Vitals: BP 98/61; Pulse 73; Temp 36.3°C (97.3°F) temporal; Resp 18; SpO2 99%, RA

Skin: Large, 3 x 3cm indurated, erythematous lesion located over the patient’s right temporal scalp (Image 1). Five additional lesions noted across the entirety of the scalp. No lesions identified below the neck. Lesions are mildly tender to palpation; no fluid able to be expressed. A small centrally located pore is noted on each lesion with appearance of pulsatile fluid level. No associated lymphadenopathy. A point-of-care ultrasound (POCUS) using a high-frequency, linear transducer was performed during the PED visit (Image 2).

Non-contributory

In short axis, there is an echogenic lesion with surrounding fluid (halo sign) suggesting a foreign body that also exhibits posterior acoustic shadowing. With the transducer held still, independent movement is visualized within the center of the lesion (Image 3).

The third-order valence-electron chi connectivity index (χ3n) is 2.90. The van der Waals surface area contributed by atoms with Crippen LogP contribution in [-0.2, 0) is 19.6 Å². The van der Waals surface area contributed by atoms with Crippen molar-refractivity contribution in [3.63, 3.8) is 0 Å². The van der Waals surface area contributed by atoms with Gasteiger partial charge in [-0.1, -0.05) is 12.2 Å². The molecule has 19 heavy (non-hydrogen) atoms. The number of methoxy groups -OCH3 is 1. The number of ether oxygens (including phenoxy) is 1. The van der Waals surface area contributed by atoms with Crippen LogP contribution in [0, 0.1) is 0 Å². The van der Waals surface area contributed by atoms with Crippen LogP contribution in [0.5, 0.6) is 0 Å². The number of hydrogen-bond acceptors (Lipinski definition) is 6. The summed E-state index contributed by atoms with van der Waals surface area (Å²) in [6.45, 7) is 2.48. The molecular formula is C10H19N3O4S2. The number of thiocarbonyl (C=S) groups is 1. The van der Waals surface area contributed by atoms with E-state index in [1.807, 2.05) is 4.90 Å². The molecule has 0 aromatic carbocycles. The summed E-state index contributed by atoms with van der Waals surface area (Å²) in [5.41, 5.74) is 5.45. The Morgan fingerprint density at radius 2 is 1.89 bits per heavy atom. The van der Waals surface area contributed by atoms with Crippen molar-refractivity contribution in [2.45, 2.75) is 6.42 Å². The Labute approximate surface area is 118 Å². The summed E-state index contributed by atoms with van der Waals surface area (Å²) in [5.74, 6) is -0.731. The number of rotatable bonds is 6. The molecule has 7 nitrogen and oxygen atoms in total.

Cutaneous furuncular myiasis due to Dermatobia hominis (botfly infestation).

Take-Home Points

  • Native to Central and South America, botfly infestation is facilitated through an infected female mosquito which deposits its eggs on the skin of a mammal on which it feeds.
  • Cutaneous furuncular myiasis is important to consider for unexplained head, neck, and extremity lesions when there is suspected travel to endemic areas and is unlikely to be recognized in the continental United States due to low prevalence.
  • Consider pertinent physical exam findings and utility of POCUS in confirming the diagnosis.
  • Harris AT, Bhatti I, Bajaj Y, Smelt GJ. An unusual cause of pre-auricular swelling. J Laryngol Otol. 2010 Mar;124(3):339-40. doi: 10.1017/S002221510999082X. Epub 2009 Aug 11. PMID: 19664319.
  • Minakova E, Doniger SJ. Botfly larva masquerading as periorbital cellulitis: identification by point-of-care ultrasonography. Pediatr Emerg Care. 2014 Jun;30(6):437-9. doi: 10.1097/PEC.0000000000000156. PMID: 24892687.